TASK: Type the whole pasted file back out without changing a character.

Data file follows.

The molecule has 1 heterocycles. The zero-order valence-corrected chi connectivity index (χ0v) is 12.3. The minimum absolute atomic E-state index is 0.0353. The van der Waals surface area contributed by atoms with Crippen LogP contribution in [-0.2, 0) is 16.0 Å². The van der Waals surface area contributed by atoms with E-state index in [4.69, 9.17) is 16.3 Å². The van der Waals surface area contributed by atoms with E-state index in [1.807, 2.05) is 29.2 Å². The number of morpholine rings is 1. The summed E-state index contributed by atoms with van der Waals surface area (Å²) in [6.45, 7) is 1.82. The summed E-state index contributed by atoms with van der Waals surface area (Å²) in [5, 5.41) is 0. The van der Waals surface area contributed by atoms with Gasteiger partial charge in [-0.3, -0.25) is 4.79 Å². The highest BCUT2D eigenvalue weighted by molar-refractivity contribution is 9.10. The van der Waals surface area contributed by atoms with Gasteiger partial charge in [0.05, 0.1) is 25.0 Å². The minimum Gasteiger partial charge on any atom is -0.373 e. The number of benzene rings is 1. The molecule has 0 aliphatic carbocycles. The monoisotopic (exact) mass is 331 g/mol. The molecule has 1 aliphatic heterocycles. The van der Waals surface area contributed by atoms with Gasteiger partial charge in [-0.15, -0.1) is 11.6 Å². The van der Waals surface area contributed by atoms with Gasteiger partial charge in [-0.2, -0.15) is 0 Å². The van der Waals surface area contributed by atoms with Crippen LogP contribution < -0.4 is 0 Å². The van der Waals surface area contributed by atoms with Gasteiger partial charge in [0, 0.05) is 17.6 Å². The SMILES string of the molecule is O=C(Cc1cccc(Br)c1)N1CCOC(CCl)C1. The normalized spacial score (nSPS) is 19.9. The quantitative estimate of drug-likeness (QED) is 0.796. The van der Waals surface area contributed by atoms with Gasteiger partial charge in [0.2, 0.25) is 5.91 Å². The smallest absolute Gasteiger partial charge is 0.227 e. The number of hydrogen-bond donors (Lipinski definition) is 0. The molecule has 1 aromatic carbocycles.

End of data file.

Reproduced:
The molecule has 1 heterocycles. The zero-order valence-corrected chi connectivity index (χ0v) is 12.3. The minimum absolute atomic E-state index is 0.0353. The van der Waals surface area contributed by atoms with Crippen LogP contribution in [-0.2, 0) is 16.0 Å². The van der Waals surface area contributed by atoms with E-state index in [4.69, 9.17) is 16.3 Å². The van der Waals surface area contributed by atoms with E-state index in [1.807, 2.05) is 29.2 Å². The number of morpholine rings is 1. The summed E-state index contributed by atoms with van der Waals surface area (Å²) in [6.45, 7) is 1.82. The summed E-state index contributed by atoms with van der Waals surface area (Å²) in [5, 5.41) is 0. The van der Waals surface area contributed by atoms with Gasteiger partial charge in [-0.3, -0.25) is 4.79 Å². The highest BCUT2D eigenvalue weighted by molar-refractivity contribution is 9.10. The van der Waals surface area contributed by atoms with Gasteiger partial charge in [0.05, 0.1) is 25.0 Å². The minimum Gasteiger partial charge on any atom is -0.373 e. The number of benzene rings is 1. The molecule has 0 aliphatic carbocycles. The monoisotopic (exact) mass is 331 g/mol. The molecule has 1 aliphatic heterocycles. The van der Waals surface area contributed by atoms with Gasteiger partial charge in [-0.15, -0.1) is 11.6 Å². The van der Waals surface area contributed by atoms with Gasteiger partial charge in [-0.2, -0.15) is 0 Å². The van der Waals surface area contributed by atoms with Crippen LogP contribution < -0.4 is 0 Å². The van der Waals surface area contributed by atoms with Gasteiger partial charge in [0, 0.05) is 17.6 Å². The SMILES string of the molecule is O=C(Cc1cccc(Br)c1)N1CCOC(CCl)C1. The normalized spacial score (nSPS) is 19.9. The quantitative estimate of drug-likeness (QED) is 0.796. The van der Waals surface area contributed by atoms with Gasteiger partial charge in [0.2, 0.25) is 5.91 Å². The smallest absolute Gasteiger partial charge is 0.227 e. The number of hydrogen-bond donors (Lipinski definition) is 0. The molecule has 1 aromatic carbocycles.